Practice Techniques To Bust the Nerves

Stage

There really is truth to the saying don’t practise ’til you get it right, practise ’til you can’t get it wrong. When it comes to practising a piece you are performing or even auditioning (which lets face it – is sometimes more scary than a performance) it’s really important to have your work down. Here are some of my tricks for being ready.

  1. Know what your story is and the intricacies of your song. You will find it much easier to remember words and phrases if you can connect to your story and what your song is trying to achieve. Try telling the story without singing it and see if you can connect to what it is you are saying.
  2. Realise what you are having trouble with and dedicate some time to it. Its not rocket science – if there is a tricky interval near the end of the piece or a wordy bit of lyrics its going to keep coming back to haunt you. And repeating that chorus you know backwards is not going to help you through the tricky bit. Face the hard stuff early in the game. After you have a familiarity with the song, sing it from end to end (preferably record yourself) and circle all the bits that you aren’t getting. Now you know what you need to work on. Focus on those sections until you are as comfortable with them as you are the rest of the piece.
  3. Rehearse the whole performance. A song is more than notes and words on a page. Know your breathing. Know your emotions. I would go as far as to say know your general gesturing and movement (not to say it should be overly choreographed but if you are lifting up your arm on a word it should either be a choice or eliminated as habit). Perform your piece outwards. If you only ever rehearse sitting at the piano – the second you are pulled away from it you will feel exposed and unprepared.
  4. Rehearse in front of people!!!! This seems like a no brainer but the biggest difference between rehearsing and performing is the audience. And not just that, but the room, the stage, the microphone (if you have one). Try to do some rehearsals emulating the room as closely as possible to what you will be doing. Then the big step won’t seem so big.
  5. Prepare yourself for the worst. Now here is the tricky bit. You’ve got everything planned. But one big fear is always what if it doesn’t go how I expect? Well, best way to bust a fear is to go on and find out. Speed up and slow down your backing music. Tell someone to turn off the lights halfway through your song. Make it a game. One of my favourite memories growing up was my brother helping me find how to survive distractions in my work by literally distracting me while I tried to go on without being phased. It really does help. And if you cant recreate those environments in the real world – have a think about them. Imagine yourself confidently working through any disaster.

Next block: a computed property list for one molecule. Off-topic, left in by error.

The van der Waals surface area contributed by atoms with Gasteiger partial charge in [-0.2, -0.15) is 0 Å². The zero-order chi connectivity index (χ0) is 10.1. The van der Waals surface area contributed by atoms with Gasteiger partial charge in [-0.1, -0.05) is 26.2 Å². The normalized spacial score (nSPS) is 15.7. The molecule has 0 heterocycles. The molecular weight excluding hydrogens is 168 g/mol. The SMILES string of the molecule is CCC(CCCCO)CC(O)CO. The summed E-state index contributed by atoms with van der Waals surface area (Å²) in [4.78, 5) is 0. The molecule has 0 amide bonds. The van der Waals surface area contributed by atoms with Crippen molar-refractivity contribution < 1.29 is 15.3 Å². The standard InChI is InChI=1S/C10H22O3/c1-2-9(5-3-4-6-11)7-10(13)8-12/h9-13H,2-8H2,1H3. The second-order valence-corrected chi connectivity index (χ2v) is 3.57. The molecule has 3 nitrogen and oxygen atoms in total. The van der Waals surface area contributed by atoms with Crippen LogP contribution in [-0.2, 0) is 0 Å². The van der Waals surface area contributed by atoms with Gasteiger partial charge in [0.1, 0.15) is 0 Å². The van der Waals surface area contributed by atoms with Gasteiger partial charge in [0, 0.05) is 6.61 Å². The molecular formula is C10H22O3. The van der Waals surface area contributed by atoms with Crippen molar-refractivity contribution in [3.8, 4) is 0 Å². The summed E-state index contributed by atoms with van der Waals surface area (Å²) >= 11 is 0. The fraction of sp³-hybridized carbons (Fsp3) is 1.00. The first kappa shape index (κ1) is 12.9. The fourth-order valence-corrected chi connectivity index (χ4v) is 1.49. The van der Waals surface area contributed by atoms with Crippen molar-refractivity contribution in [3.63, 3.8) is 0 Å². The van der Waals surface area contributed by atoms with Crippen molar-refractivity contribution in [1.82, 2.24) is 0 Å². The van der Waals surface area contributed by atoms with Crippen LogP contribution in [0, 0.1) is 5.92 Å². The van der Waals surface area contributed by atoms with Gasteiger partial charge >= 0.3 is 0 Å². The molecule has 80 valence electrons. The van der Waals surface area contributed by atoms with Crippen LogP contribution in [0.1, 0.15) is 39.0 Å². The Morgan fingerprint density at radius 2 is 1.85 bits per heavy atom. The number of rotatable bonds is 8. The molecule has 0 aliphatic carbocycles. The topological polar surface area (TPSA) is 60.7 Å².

6. Imagine out your performance. Imagine yourself doing it exactly as you planned confidently and capably. Think about all the details as best you can and see yourself making it to the end successfully. You’ve prepared yourself for anything so know you can survive it and imagine you having the absolute best time. Sometimes it helps to have the details you can visualise (like looking at pictures of the venue) or knowing what outfit you are going to wear so you have a place to imagine from.

So that gets you through some practice tricks to prepare for the day. And when the day comes remember you have given it the best you possibly could. Now all you have to do is do it and believe in yourself. Which is the hardest part right? But you are ready. Believe you can do this. The people in that room want you to succeed – whether they be paying patrons or a panel looking for their cast and hoping it’s you so they can go home. That buzz, that adrenaline rush that tightens your throat, makes you red, dries you out, whatever it does – its your body’s way of saying I’m so excited and I’m ready to go. Ride the wave and embrace it. You can’t stop what happens to you as you walk on to that stage – but you can use it to your advantage.

Take that energy and put it into your performance. Trust that you will give the best performance you are capable of in that moment. It may not sound the same as it does in your living room. But I can guarantee you  – that wave that pushes you into the light is part of the reason you love the stage – even if it doesn’t seem like it right now. You have nothing to prove to anyone. Do it because you love it. And that living room performance may be reliable but when you hit the stage thats when you can take it to the next level. I’d much rather see someone be alive with the stakes up and get a note wrong then fall into the background with a flawless but unenergised recital, wouldn’t you?

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